The most effective way to save the threatened and decimated natural world is to cause people to fall in love with it again, with its beauty and its reality. – Peter Scott
I remember what parks looked like when I was a child. Most were uninspiring patches of grass and prickles with one or two trees, a token swing set, a splintered wooden see-saw and a scarily tall slippery slide. I recall frying my rear end and upper legs on baking hot summer days as I zoomed down enormous shimmering metal slides, often ending up bruised and concussed on a rock hard bed of concrete. While they seemed exhilarating at the time and we certainly learned to be physically tough, I do think the elaborate green spaces I see in cities today with their mini-forests, gardens, ponds and lakes are a vast improvement. They provide sanctuaries for wildlife and much needed nature therapy for stressed residents.
Recently, I read the blog post Wilderness – A State of Mind by well known Australian wildlife photographer Steve Parish. In it he discusses the need to preserve and create green spaces within cities. I feel happiest when I’m walking in isolated national parks but that’s not always possible these days, so instead I often seek escapes in the many parklands and reserves that lie within the city boundaries.
We may despair as we see developers build yet another new housing block or be disappointed when bushland is turned into crops or grazing land. However, at one point the land on which we live now was also natural forest. People do need places to live, food to eat and jobs. It’s all about compromise and finding some kind of workable balance. I’ve been fortunate to have interactions with primary producers and companies who embrace more environmentally conscious practices.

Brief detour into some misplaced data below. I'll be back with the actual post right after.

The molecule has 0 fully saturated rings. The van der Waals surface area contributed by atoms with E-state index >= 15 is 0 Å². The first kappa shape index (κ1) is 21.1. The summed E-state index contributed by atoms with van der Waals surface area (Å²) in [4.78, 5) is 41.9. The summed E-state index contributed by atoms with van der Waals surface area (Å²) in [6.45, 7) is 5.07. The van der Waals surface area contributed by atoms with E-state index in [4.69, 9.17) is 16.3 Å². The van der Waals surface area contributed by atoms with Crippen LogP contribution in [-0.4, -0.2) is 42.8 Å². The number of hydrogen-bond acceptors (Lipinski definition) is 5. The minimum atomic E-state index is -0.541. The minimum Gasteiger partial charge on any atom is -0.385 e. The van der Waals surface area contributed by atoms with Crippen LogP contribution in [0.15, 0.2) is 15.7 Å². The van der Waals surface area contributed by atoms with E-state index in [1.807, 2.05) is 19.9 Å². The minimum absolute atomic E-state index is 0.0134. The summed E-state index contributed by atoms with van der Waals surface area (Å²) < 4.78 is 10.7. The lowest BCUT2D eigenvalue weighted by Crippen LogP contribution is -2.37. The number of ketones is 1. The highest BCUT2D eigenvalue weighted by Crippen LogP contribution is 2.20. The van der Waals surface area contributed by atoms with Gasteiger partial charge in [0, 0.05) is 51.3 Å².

I value the shared public spaces within my own community and this post is a celebration of these green escapes that can be enjoyed by all. If we want to protect our wilderness environment I think we need to ensure it’s a topic that people can relate to. Our beautiful parklands and reserves are an important step towards helping people appreciate, value and fall in love with the natural environment. When you love something you are generally more motivated to put effort into not losing it.
I’ve previously written about Karawatha, Venman Bushland Reserve, Mt Coot-tha Forest and White Rock Conservation Park. This time I’ll be sharing a few images of much smaller areas – Robelle Domain Parklands, Springfield Lakes and Nerima Gardens, all within the shire of Ipswich which adjoins the city of Brisbane.
I’ve also included some images of the Roma farm where I once lived which was owned by a couple who were dedicated to transforming what was originally a severely degraded piece of land into something which could sustain their grazing business as well as be a home for wildlife. It’s another example of a more balanced approach. People will always need food, housing and jobs but there are ways in which we can provide these which are kinder to the environment.
And now to share some local treasures with you…
Queen’s Park in Ipswich, near Brisbane is a beautiful place to escape. I often take work to the Nerima Japanese Gardens, which have been designed using mainly native species. The ponds provide a home to a large population of magnificent water dragons which stare at me dubiously as I try to concentrate. Queen’s Park also includes an Environmental Education Centre and many recreational pathways to enjoy. The Ipswich Nature Centre allows people to get to know some native fauna, such as wallabies, emus, wombats, spotted quolls and goannas while the Frank Manthey Bilby Burrow houses endangered bilbies and spinifex hopping mice. The Ipswich City Council nursery on site offers free tree and shrub seedlings to all rate payers each year to encourage a greener community.